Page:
A pair of new national polls shows majorities of Americans disapproving of both President Joe Biden and congressional Republicans in the fight over raising the debt ceiling.
A Monmouth University survey released Wednesday finds just 34% of Americans approving of President Biden’s handling of the debt-ceiling issue, versus 55% who disapprove.
And for congressional Republicans, only 29% of Americans approve the way the GOP has handled the issue, compared with 60% who disapprove.
Biden’s overall approval rating in the Monmouth poll is 41%.
In addition, a CNN poll released Tuesday has 59% of Americans saying Biden hasn’t acted responsibly in the debt-ceiling fight, compared with 64% who say congressional Republicans haven’t acted responsibly.
Biden’s overall approval rating in the CNN poll is 40%.
But the two polls have mixed results over whether the debt ceiling should be tied to spending cuts
The Monmouth poll finds that a majority of Americans — 51% -- believe raising the debt ceiling should be dealt with separately, versus 25% who want it tied to negotiations over federal spending.
That stands in contrast to CNN’s, which shows 60% of Americans saying that Congress should only raise the nation’s debt ceiling if it cuts spending at the same time.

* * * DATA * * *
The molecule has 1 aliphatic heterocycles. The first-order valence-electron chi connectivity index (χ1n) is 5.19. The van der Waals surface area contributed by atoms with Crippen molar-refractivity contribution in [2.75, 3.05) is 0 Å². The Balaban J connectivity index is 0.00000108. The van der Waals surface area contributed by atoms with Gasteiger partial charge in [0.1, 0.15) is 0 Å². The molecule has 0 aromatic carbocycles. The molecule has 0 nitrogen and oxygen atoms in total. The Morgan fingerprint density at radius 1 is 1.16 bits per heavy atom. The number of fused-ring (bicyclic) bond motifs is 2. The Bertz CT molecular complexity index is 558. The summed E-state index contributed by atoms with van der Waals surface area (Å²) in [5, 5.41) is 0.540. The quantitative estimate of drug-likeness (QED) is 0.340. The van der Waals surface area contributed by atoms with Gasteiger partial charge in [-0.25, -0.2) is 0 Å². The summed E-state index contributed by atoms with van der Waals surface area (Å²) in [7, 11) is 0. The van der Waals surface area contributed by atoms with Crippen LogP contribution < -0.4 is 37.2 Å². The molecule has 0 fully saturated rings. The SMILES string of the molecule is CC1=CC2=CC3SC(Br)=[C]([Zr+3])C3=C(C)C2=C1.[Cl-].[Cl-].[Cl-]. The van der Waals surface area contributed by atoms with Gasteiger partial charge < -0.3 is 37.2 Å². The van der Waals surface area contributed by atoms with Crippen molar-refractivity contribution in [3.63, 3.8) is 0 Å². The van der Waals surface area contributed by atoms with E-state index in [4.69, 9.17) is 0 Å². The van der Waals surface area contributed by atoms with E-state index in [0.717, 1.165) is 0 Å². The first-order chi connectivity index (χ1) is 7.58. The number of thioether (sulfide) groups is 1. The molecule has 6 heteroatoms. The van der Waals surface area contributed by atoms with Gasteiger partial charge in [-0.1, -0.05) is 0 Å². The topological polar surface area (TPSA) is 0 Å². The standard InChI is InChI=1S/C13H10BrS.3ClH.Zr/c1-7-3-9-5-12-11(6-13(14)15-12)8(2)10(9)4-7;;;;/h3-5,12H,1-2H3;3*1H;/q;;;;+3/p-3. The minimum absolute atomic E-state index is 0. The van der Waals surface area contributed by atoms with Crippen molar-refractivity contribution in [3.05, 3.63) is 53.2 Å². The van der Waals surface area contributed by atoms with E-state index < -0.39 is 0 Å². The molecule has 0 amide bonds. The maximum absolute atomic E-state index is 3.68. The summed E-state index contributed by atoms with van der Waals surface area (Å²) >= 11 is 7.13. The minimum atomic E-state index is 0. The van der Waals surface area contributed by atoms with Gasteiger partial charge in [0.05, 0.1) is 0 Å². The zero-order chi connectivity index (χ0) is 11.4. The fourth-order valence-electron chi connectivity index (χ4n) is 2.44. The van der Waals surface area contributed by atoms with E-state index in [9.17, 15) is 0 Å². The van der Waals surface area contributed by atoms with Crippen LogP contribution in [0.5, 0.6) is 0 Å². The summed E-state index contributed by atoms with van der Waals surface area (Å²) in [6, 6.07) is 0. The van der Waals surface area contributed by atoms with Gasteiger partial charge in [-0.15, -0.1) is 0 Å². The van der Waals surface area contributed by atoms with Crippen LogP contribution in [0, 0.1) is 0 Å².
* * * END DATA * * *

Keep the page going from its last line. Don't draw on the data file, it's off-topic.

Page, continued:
Why the different results?
It appears to come down to how each poll asked its question.
Monmouth asked it this way: “Do you think that raising the debt ceiling should be tied to negotiations over spending on federal programs, or should these two issues be dealt with separately, or do you have no opinion on this?”
CNN, meanwhile, asked this question: “Which comes closest to your view: 1) Congress should raise the debt ceiling no matter what; 2) Congress should only raise the debt ceiling if it cuts spending at the same time; 3) Congress should not raise the debt ceiling and allow the U.S. to default on its debts.”
The Monmouth University poll was conducted May 18-23 of national 981 adults, and it has a margin of error of plus-minus 5.6 percentage points.
The CNN poll was conducted May 17-20 of 1,227 national adults, and it has a margin of error of plus-minus 3.7 percentage points.